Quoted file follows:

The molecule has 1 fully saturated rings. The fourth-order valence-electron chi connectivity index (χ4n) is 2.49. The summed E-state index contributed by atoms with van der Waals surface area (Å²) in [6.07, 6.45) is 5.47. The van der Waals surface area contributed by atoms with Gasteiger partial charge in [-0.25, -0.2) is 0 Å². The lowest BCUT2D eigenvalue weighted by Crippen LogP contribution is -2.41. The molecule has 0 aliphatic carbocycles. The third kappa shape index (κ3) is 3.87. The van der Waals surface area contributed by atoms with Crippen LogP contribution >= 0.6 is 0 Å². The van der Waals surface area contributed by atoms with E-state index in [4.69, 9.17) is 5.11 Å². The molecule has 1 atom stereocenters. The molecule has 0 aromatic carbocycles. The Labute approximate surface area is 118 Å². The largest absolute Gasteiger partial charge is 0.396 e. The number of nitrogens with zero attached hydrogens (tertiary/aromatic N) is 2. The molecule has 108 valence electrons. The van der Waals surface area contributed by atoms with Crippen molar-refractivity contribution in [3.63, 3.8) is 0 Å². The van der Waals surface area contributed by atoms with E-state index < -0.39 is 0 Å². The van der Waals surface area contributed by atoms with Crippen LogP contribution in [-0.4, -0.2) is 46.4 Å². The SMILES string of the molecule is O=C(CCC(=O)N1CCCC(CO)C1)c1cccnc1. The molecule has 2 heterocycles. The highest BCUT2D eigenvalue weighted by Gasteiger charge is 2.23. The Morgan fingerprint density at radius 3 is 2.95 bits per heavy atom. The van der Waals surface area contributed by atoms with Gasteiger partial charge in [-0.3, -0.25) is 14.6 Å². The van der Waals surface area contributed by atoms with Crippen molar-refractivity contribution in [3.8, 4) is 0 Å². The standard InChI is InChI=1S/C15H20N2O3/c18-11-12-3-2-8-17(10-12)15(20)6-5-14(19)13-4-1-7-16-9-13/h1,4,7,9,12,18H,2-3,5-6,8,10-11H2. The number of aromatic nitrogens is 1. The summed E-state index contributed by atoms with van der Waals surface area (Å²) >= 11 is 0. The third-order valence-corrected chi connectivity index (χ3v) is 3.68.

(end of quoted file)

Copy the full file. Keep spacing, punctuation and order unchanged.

The molecule has 1 fully saturated rings. The fourth-order valence-electron chi connectivity index (χ4n) is 2.49. The summed E-state index contributed by atoms with van der Waals surface area (Å²) in [6.07, 6.45) is 5.47. The van der Waals surface area contributed by atoms with Gasteiger partial charge in [-0.25, -0.2) is 0 Å². The lowest BCUT2D eigenvalue weighted by Crippen LogP contribution is -2.41. The molecule has 0 aliphatic carbocycles. The third kappa shape index (κ3) is 3.87. The van der Waals surface area contributed by atoms with Crippen LogP contribution >= 0.6 is 0 Å². The van der Waals surface area contributed by atoms with E-state index in [4.69, 9.17) is 5.11 Å². The molecule has 1 atom stereocenters. The molecule has 0 aromatic carbocycles. The Labute approximate surface area is 118 Å². The largest absolute Gasteiger partial charge is 0.396 e. The number of nitrogens with zero attached hydrogens (tertiary/aromatic N) is 2. The molecule has 108 valence electrons. The van der Waals surface area contributed by atoms with Crippen molar-refractivity contribution in [3.63, 3.8) is 0 Å². The van der Waals surface area contributed by atoms with E-state index < -0.39 is 0 Å². The van der Waals surface area contributed by atoms with Crippen LogP contribution in [-0.4, -0.2) is 46.4 Å². The SMILES string of the molecule is O=C(CCC(=O)N1CCCC(CO)C1)c1cccnc1. The molecule has 2 heterocycles. The highest BCUT2D eigenvalue weighted by Gasteiger charge is 2.23. The Morgan fingerprint density at radius 3 is 2.95 bits per heavy atom. The van der Waals surface area contributed by atoms with Gasteiger partial charge in [-0.3, -0.25) is 14.6 Å². The van der Waals surface area contributed by atoms with Crippen molar-refractivity contribution in [3.8, 4) is 0 Å². The standard InChI is InChI=1S/C15H20N2O3/c18-11-12-3-2-8-17(10-12)15(20)6-5-14(19)13-4-1-7-16-9-13/h1,4,7,9,12,18H,2-3,5-6,8,10-11H2. The number of aromatic nitrogens is 1. The summed E-state index contributed by atoms with van der Waals surface area (Å²) >= 11 is 0. The third-order valence-corrected chi connectivity index (χ3v) is 3.68.